A few years later when Queen Victoria died.B Yeats 222-224). “I see a most august immense being glowing with a ruddy opalescent color. The doctor understood this to mean that “a reigning sovereign would die (Memoirs 70). Soon after mastering Golden Dawn techniques.It would seem that this time he was using… can you guess? Yes.June Leavitt “Yeats' Stolen Theory of Masks: The Golden Dawn and Tarot Ritual” empty throne to an empty tomb. Yeats boasts that his reputation of being magician had indeed spread far and wide. the doctor and his friends believed that through Yeats’s wizardry. Yeats writes that he could exert psychic influence over other people’s minds as well. Yeats brags about using a Tarot symbol to send a friend to the Garden of Eden (The Autobiography of W. and meditating on it. he asked his friend what image he thought Yeats was hiding behind his back. Even the rural people of County Sligo used to gossip about how “he could be carried for five miles in the inking of an eye” (Memoirs 76). 5 .” Yes. sitting on a throne. Holding one Tarot card behind his back. a prophetic vision had been conveyed. the Tarot card The Lovers: for a naked man and woman stand before the Tree of Knowledge and the Tree of life in the Garden of Eden. The friend replied. Yeats transmitted the image of the Tarot card The Emperor who wears red robes and sits on a throne! Another time.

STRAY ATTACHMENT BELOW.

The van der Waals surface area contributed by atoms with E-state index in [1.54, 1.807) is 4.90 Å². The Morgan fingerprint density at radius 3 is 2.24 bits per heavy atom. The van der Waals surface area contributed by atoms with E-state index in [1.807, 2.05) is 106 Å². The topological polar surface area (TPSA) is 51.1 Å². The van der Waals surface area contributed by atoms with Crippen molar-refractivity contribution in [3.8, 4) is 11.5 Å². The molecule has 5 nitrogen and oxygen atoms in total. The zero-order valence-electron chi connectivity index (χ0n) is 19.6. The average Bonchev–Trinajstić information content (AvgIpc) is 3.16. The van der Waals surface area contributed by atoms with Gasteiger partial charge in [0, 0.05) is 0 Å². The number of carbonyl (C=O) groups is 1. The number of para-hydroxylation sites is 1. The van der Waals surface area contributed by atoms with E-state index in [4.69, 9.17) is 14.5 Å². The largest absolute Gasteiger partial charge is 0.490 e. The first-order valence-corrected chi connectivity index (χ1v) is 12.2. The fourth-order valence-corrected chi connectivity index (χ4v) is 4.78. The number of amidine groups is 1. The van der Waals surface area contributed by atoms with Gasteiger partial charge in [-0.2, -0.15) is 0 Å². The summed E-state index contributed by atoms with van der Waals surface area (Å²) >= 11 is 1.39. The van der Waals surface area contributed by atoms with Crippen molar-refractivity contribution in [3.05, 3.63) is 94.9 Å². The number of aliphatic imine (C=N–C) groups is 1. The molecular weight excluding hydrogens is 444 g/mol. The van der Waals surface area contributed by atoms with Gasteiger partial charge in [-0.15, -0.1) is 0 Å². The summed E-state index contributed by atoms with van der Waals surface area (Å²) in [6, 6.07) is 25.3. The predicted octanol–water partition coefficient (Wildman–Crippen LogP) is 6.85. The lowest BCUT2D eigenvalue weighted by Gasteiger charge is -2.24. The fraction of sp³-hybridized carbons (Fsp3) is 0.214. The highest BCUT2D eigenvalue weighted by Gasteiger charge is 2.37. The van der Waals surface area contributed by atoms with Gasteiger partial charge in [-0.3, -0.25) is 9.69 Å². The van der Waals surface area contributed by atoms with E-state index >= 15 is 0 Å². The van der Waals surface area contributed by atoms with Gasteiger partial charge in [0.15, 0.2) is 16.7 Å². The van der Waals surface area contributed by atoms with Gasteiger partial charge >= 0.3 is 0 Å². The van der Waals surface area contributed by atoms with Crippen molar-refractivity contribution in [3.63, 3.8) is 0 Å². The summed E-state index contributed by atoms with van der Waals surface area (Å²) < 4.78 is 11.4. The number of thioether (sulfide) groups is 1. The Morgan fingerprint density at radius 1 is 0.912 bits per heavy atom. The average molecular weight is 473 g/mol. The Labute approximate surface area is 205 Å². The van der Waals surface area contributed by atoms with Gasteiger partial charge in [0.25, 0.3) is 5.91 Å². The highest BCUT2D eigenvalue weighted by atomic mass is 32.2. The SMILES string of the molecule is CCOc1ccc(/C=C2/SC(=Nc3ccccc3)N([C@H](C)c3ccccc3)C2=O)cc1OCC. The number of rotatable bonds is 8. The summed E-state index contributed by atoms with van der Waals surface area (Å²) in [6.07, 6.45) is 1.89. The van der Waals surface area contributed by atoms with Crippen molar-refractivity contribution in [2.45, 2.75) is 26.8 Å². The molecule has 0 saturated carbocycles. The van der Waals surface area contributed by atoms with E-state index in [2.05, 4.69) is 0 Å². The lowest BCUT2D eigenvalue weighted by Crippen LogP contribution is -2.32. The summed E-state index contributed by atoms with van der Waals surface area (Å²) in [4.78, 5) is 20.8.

B Yeats 230). On another occasion. Uncle George promptly fell peacefully asleep. Yeats declared that he was able to heal his Uncle George who became feverish and delirious following a smallpox vaccination. Though Yeats does not tell us in his autobiography what Tarot symbol he actually imagined. "You are making me see the marriage of Heaven and Hell!" Yeats most likely had the Tarot card The Devil in mind. even his servant absorbed the imagery of the Tarot card The Devil because Yeats visualized it in his mind so powerfully. In other words. Yeats imagined a Tarot symbol associated with water. and instead a river is running through the room!" (The Autobiography of W. Yeats imagined yet another Tarot symbol and then watched the signs on his uncle's face. as well as he knew that the Cup suit of the Minor Arcana is associated with water. Yeats wrote in his autobiography that the bishop represented Heaven. and the lady. "The red dancing figures have gone away. Yeats’s faculty of imagination was so potent that even the servant of his Uncle George that very same night dreamt that a bishop had run away with a “High-up lady” (The Autobiography 223). beneath the figure of the devil a man and woman stand naked. Sitting by his uncle’s bedside. 6 . and when he woke he was a firm believer in his nephew’s powers. His Uncle George then mumbled. Suddenly his uncle blurted out.June Leavitt “Yeats' Stolen Theory of Masks: The Golden Dawn and Tarot Ritual” After just a few years in the Golden Dawn. we know. bound to one another. Hell.